Laura Miller | Category: Children's Sunday School
It’s not something we easily relate to in our culture and time. Footwashing. Without a context, it’s even harder to explain to children. And if you have children who, like the Wicked Witch of the West, seem to view water as a weapon of mass destruction, the likelihood of them “getting it” decreases significantly.
In the culture that Christ and his disciples lived, however, footwashing was an everyday necessity. Standard footwear fashion was sandals, and infrastructure in the Roman world, while improved and improving, had resulted in still only a few roads being paved. Thus, the daily journey to the market, the fields, the workshop or the temple built up layers of dirt on the feet. Moms then, being not much different than moms now, did not want that dirt tracking into their homes, so a basin of water sat at the entrance of every home for footwashing. Now, as most households employed servants or kept slaves, obviously this demeaning and dirty job was given to the most menial of servants or slaves, particularly when guests arrived.
After a long journey to Jerusalem, the group arrived at the home where they would be taking the Passover meal together. Jesus had recently rebuked them for obsessing about places of honor in the Kingdom. He had just been received into the city as a King by fawning mobs hoping to stir up anti-Roman, pro-coming-earthly-Jewish-kingdom-ruled-by-legendary-Messiah sentiment. We are not told whether the routine footwashing had not taken place when he and the disciples entered the home, but at some point during the meal, Jesus took up the elements and donned the garb of a servant and began washing the feet of the disciples.
Philippians 2:6-7 tells us that Jesus “did not count equality with God a thing to be grasped, but made himself nothing, taking the form of a servant.” This is evidence of that nothingness that Jesus made himself to be. The experts in the law of the Old Testament had drummed phobias about the spiritual disaster that accompanied germs and everything carnal into the minds of the Jews that it was unheard of for anyone other than the lowliest to touch dirty feet. The lowliest were expendable, you see.
Matthew Henry comments upon this passage:
Jesus washed his disciples' feet, that he might teach us to think nothing below us, wherein we may promote God's glory, and the good of our brethren. We must address ourselves to duty, and must lay aside every thing that would hinder us in what we have to do. Christ washed his disciples' feet, that he might signify to them the value of spiritual washing, and the cleansing of the soul from the pollutions of sin.
Peter reacted (let’s say it together) as only Peter could. “You shall never wash my feet!” Well-intentioned Peter missed the point. I would have, too. Jesus said, “If I do not wash you, you have no share with me.” I can just imagine the scores Peter would get on the myriad of social network quizzes out there: always swinging from one end of the emotional spectrum to the other. “Lord, not my feet only, but also my hands and my head!” Jesus replied, “’The one who has bathed does not need to wash, except for his feet, but is completely clean. And you are clean, but not every one of you.’ For he knew who was to betray him; that was why he said, ‘Not all of you are clean.’” (John 13: 10)
Again, Matthew Henry:
All those, and those only, who are spiritually washed by Christ, have a part in Christ. All whom Christ owns and saves, he justifies and sanctifies. Peter more than submits; he begs to be washed by Christ. How earnest he is for the purifying grace of the Lord Jesus, and the full effect of it, even upon his hands and head! Those who truly desire to be sanctified, desire to be sanctified throughout, to have the whole man, with all its parts and powers, made pure. The true believer is thus washed when he receives Christ for his salvation.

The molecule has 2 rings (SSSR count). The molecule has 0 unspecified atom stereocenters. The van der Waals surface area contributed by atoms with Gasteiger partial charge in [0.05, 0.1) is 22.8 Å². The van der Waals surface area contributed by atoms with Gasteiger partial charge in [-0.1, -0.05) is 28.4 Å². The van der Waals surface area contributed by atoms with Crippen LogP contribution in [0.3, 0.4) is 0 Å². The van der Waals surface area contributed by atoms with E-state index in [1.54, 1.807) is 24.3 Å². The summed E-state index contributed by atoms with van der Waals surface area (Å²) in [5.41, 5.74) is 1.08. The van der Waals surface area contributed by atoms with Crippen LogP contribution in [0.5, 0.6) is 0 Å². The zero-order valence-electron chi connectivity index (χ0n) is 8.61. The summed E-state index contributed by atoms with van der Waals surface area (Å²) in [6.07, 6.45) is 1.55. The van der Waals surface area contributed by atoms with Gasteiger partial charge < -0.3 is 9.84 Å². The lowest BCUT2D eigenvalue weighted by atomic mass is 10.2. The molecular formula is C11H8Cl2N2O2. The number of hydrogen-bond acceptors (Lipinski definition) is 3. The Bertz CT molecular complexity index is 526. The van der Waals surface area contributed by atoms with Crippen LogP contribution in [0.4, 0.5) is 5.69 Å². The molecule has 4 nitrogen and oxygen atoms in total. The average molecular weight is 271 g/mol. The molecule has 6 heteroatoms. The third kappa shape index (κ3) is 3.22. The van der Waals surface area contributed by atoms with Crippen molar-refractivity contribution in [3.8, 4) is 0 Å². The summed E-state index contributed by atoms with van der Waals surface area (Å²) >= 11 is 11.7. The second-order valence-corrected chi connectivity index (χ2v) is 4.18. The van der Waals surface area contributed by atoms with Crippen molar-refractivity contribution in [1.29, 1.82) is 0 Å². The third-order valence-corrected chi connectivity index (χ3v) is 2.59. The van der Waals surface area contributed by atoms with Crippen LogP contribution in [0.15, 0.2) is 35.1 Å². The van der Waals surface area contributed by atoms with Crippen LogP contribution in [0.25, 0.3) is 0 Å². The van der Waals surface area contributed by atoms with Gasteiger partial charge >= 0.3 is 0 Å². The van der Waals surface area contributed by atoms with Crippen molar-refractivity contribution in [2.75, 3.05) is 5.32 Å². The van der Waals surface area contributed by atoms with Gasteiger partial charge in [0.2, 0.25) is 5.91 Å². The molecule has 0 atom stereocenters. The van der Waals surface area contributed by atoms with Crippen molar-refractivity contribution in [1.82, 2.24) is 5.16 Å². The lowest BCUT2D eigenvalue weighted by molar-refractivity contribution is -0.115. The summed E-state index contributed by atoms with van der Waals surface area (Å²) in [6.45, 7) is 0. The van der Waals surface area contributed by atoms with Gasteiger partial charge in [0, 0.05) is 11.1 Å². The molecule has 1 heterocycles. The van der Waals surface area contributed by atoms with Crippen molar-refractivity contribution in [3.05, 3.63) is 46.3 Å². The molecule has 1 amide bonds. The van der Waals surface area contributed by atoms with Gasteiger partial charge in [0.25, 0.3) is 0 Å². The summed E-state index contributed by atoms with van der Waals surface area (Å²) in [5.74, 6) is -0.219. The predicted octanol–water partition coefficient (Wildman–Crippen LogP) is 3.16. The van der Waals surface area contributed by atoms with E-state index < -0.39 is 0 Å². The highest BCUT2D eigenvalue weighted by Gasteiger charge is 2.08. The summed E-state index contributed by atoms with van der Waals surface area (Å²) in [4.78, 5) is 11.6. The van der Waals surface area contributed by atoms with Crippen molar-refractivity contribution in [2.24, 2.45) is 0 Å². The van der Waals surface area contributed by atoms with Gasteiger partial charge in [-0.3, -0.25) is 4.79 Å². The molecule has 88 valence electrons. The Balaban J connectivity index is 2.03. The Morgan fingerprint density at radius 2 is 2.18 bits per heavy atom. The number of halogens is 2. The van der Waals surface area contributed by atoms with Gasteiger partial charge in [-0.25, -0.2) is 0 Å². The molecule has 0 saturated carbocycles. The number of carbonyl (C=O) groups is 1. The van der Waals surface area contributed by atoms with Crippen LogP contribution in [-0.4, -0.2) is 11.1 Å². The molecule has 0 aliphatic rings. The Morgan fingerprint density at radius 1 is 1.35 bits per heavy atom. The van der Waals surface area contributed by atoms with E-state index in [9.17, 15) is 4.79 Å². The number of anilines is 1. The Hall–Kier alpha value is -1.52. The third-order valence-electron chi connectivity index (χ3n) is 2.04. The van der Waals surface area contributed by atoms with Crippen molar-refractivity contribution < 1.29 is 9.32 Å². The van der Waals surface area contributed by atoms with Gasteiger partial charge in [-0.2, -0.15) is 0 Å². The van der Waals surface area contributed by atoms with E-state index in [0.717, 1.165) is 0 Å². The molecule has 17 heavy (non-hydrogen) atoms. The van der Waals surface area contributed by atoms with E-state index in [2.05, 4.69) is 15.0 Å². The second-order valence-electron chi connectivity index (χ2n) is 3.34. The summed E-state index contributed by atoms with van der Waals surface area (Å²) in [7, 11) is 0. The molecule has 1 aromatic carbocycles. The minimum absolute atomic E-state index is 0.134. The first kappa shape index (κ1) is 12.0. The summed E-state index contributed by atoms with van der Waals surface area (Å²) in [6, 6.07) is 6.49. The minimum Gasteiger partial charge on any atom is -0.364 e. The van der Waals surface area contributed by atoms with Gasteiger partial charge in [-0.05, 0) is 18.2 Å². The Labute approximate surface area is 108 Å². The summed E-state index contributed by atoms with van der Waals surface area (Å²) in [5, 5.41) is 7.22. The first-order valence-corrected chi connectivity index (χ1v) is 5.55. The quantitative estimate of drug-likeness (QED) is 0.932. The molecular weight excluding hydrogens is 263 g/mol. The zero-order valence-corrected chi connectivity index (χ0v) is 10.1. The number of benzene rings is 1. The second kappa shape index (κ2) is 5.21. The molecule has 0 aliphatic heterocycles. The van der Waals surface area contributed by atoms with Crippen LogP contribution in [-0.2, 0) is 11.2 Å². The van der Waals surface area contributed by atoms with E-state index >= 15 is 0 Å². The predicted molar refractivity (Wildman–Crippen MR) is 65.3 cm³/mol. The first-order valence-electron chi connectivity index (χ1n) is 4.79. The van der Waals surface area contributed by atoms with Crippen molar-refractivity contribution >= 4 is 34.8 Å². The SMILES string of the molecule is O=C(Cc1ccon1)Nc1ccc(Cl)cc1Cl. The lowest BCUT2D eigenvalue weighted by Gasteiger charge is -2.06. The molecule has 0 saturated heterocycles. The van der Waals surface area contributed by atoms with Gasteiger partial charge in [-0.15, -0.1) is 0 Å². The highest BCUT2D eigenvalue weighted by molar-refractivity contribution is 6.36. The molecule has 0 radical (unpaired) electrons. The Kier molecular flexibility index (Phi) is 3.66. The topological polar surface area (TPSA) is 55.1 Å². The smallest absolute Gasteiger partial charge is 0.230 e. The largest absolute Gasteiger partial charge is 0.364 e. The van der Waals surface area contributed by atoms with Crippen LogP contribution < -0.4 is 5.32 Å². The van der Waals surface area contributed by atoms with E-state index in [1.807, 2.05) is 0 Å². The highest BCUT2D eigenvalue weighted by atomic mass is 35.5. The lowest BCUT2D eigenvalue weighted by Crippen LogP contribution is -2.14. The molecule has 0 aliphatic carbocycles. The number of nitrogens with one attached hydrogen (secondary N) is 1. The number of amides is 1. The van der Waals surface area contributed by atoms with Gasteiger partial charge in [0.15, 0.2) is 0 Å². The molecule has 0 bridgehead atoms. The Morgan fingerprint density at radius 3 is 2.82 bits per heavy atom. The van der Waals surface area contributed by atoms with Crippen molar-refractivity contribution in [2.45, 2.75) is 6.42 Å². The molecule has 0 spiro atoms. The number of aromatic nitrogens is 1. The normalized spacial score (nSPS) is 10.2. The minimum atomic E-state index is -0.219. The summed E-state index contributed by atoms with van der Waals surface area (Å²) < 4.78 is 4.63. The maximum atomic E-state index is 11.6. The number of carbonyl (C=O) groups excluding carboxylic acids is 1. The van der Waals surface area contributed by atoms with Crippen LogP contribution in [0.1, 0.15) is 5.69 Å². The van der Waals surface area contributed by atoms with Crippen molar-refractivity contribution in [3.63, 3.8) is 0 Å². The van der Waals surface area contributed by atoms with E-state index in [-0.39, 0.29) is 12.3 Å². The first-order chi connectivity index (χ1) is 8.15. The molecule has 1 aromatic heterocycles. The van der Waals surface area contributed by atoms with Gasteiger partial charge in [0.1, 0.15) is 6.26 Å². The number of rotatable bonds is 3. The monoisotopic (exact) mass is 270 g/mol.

Peter’s words were the ones recorded for Scripture, but I imagine others protested. I wonder what Judas thought. I wonder if he said anything. We know that as the keeper of the money for the group, he was already critical of Jesus’ priorities and care for the souls of others, not approving of monies wasted on ceremonial attention to Him. On this, Matthew Henry says:
[W]hen hypocrites are discovered, it should be no surprise or cause of stumbling to us. ... When we see our Master serving, we cannot but see how ill it becomes us to domineer.
The children in the catechism class this past Sunday expressed a wide range of reactions to having their “feet” washed by their revered and dear teacher Miss Chris. As she knelt with a mock up of basin, cloth and water (shoe shine kit and brush) and proceeded to wash their feet (shine their shoes), they looked perplexed and a little uncomfortable. Some giggled, “It tickles!” But as she lovingly served them, her message was clear: “Jesus is the King, but he is also the greatest servant of all. I am offering to wash your feet in a way that is similar to His offer of Himself on the cross to cleanse us of our sins.”
How easy it is to focus on ourselves! But in the shadow of the devotional posture of Jesus and how it warms our hearts, let us not forget that it was no burden for our King to take on the lowliest of tasks for us. He became the expendable so that we would be saved and made new. And as it was a task that we cannot even provide for ourselves, let us devote ourselves to Him who performed it for us, for only in Him can we be washed and cleansed of our guilt and made presentable for service to God and others.
“It is not humility, but unbelief, to put away the offers of the gospel, as if too rich to be made to us, or too good news to be true.” (Matthew Henry)
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